UM System Board of Curators discusses plans for the new year at December meeting
The board discussed the naming of New Hall, an MU residence hall, after black journalist Lucile Bluford, who was denied entrance to the journalism school based on her race.
Dec. 14, 2017
The UM System Board of Curators met at the St. Louis campus on Thursday and Friday to discuss future projects and programs and elect new leadership.
Curator David Steelman was elected as the next chairman of the board, replacing outgoing chairman Maurice Graham. Curator Darryl Chatman will serve as vice chairman.
“I think we have a lot of challenges and opportunities and Curator Steelman is the one to guide us into the next year,” Curator Jamie Farmer said. “On my time on this board, he exuberates the ability to build consensus among us all, but also to keep a pace doing business and holding us all accountable.”
Courtney Lauer, student representative to the board, shared the first ever student representative report.
For the past few months, Lauer has been visiting the other UM System campuses and collaborating with the student presidents and vice presidents there. She said that she’s asked them about their top priorities for their campus as well as student activities.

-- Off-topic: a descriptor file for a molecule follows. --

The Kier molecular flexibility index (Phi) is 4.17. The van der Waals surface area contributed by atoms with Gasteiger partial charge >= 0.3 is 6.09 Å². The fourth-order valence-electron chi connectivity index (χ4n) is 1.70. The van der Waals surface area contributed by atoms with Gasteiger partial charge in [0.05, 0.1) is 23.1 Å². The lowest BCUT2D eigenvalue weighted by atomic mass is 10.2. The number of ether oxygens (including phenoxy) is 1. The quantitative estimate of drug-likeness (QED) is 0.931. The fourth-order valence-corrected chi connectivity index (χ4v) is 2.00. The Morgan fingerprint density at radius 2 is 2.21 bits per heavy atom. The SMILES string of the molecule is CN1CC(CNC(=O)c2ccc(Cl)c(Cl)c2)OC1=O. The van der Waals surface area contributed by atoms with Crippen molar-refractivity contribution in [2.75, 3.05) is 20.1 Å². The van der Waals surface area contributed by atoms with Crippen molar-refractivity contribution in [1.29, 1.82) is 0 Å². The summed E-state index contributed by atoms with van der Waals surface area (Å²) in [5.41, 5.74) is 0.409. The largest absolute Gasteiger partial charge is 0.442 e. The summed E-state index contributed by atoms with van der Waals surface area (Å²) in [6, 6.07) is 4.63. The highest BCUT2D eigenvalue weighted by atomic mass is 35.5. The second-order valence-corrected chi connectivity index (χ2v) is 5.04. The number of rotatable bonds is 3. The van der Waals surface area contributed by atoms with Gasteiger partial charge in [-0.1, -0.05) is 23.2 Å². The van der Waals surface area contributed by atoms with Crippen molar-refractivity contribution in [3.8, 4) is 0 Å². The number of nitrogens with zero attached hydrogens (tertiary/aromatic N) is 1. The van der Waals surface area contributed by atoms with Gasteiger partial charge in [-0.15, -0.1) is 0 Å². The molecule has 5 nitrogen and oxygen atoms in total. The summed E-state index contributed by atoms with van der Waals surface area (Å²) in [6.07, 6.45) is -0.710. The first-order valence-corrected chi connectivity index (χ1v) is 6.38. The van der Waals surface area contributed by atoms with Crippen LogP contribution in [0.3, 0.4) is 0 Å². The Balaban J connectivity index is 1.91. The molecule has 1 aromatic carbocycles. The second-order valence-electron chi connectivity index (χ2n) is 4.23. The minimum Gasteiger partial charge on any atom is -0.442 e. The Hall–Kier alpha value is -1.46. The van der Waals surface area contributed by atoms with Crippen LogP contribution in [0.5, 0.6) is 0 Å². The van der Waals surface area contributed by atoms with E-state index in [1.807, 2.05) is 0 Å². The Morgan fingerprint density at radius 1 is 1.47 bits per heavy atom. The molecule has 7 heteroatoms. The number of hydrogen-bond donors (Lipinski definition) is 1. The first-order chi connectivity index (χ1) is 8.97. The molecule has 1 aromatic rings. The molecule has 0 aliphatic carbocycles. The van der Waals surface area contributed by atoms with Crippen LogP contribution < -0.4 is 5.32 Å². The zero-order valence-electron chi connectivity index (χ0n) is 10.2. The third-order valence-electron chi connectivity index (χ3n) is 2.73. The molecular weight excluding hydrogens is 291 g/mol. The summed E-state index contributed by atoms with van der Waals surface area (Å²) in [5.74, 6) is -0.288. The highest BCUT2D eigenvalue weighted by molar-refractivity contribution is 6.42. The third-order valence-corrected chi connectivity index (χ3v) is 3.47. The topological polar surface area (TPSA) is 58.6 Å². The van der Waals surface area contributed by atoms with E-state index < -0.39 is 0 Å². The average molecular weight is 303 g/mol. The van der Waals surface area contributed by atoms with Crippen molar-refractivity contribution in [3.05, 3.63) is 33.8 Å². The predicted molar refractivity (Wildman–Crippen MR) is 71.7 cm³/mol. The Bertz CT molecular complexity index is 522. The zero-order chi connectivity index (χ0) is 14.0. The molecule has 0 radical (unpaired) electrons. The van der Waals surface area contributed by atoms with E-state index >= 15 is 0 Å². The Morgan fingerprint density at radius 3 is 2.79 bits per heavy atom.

“I am excited to strengthen the connection of all four campuses,” Lauer said.
Lauer reflected on the work of campus student governments, such as safety walks and affordability initiatives. In addition, Lauer said that many MU students have expressed appreciation for the new administration, such as MU Chancellor Alexander Cartwright and UM System President Mun Choi.
Naming New Hall
MU Residence Halls Association has announced its first choice for New Hall’s official name. The proposed name honors prominent black journalist Lucile Bluford.
Bluford applied to MU’s School of Journalism and was accepted but failed to enroll 11 times because of her race. She later went on to work at the Kansas City Call as an editor and publisher.
RHA put together a team in early November to interview MU students, staff and faculty about a name for the residence hall. Chatman said the vast majority of people interviewed were in favor of the name change.
“I think it’s fitting that the hall be named after her because she succeeded despite not being admitted for racial reasons,” Curator John Phillips said.
RHA drafted a letter to the chancellor requesting the official name change. Chatman said the letter has already been sent and they hope to discuss the name further at the next curators meeting.
Much of the discussion on Thursday focused on university employees. The curators approved a week off work in December for most university staff, excluding employees of the university’s health care system, beginning this year. Administration at each campus will decide what other crucial positions won’t be able to receive the extra week off.
This change is estimated to save over $100,000 across the UM System.
Employees who have worked for the system for at least one year full-time are now eligible to receive a 50 percent tuition reduction for their spouse or dependants. Previously, employees had to work for at least five years.